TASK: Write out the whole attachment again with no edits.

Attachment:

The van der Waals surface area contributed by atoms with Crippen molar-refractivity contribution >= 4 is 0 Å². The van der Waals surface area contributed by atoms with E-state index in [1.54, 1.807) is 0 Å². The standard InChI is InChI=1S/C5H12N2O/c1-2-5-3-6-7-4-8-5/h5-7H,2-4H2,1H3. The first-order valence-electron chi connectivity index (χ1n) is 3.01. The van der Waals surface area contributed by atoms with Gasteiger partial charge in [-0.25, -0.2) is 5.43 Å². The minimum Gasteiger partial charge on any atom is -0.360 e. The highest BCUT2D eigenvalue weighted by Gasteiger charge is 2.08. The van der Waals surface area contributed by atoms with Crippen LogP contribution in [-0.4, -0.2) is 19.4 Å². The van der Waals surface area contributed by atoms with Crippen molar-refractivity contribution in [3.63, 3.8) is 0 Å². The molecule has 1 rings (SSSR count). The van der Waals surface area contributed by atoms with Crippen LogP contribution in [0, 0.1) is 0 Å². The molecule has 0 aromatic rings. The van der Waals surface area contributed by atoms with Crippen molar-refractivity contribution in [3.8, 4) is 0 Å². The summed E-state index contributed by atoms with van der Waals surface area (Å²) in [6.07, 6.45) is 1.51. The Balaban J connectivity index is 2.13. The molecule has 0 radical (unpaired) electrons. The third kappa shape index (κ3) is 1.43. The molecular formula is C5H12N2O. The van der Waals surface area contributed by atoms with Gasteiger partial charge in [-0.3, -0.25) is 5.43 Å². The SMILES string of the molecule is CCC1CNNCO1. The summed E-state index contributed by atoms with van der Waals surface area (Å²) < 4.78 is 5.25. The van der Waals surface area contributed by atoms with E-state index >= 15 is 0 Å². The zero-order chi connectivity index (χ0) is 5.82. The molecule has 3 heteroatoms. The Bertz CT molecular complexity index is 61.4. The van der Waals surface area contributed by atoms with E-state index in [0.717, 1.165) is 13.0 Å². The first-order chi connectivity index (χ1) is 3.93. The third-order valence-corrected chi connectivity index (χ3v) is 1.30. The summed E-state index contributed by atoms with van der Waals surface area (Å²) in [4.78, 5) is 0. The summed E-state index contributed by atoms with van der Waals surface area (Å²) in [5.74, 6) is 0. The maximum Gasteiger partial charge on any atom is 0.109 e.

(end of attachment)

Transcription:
The van der Waals surface area contributed by atoms with Crippen molar-refractivity contribution >= 4 is 0 Å². The van der Waals surface area contributed by atoms with E-state index in [1.54, 1.807) is 0 Å². The standard InChI is InChI=1S/C5H12N2O/c1-2-5-3-6-7-4-8-5/h5-7H,2-4H2,1H3. The first-order valence-electron chi connectivity index (χ1n) is 3.01. The van der Waals surface area contributed by atoms with Gasteiger partial charge in [-0.25, -0.2) is 5.43 Å². The minimum Gasteiger partial charge on any atom is -0.360 e. The highest BCUT2D eigenvalue weighted by Gasteiger charge is 2.08. The van der Waals surface area contributed by atoms with Crippen LogP contribution in [-0.4, -0.2) is 19.4 Å². The van der Waals surface area contributed by atoms with Crippen molar-refractivity contribution in [3.63, 3.8) is 0 Å². The molecule has 1 rings (SSSR count). The van der Waals surface area contributed by atoms with Crippen LogP contribution in [0, 0.1) is 0 Å². The molecule has 0 aromatic rings. The van der Waals surface area contributed by atoms with Crippen molar-refractivity contribution in [3.8, 4) is 0 Å². The summed E-state index contributed by atoms with van der Waals surface area (Å²) in [6.07, 6.45) is 1.51. The Balaban J connectivity index is 2.13. The molecule has 0 radical (unpaired) electrons. The third kappa shape index (κ3) is 1.43. The molecular formula is C5H12N2O. The van der Waals surface area contributed by atoms with Gasteiger partial charge in [-0.3, -0.25) is 5.43 Å². The SMILES string of the molecule is CCC1CNNCO1. The summed E-state index contributed by atoms with van der Waals surface area (Å²) < 4.78 is 5.25. The van der Waals surface area contributed by atoms with E-state index >= 15 is 0 Å². The zero-order chi connectivity index (χ0) is 5.82. The molecule has 3 heteroatoms. The Bertz CT molecular complexity index is 61.4. The van der Waals surface area contributed by atoms with E-state index in [0.717, 1.165) is 13.0 Å². The first-order chi connectivity index (χ1) is 3.93. The third-order valence-corrected chi connectivity index (χ3v) is 1.30. The summed E-state index contributed by atoms with van der Waals surface area (Å²) in [4.78, 5) is 0. The summed E-state index contributed by atoms with van der Waals surface area (Å²) in [5.74, 6) is 0. The maximum Gasteiger partial charge on any atom is 0.109 e.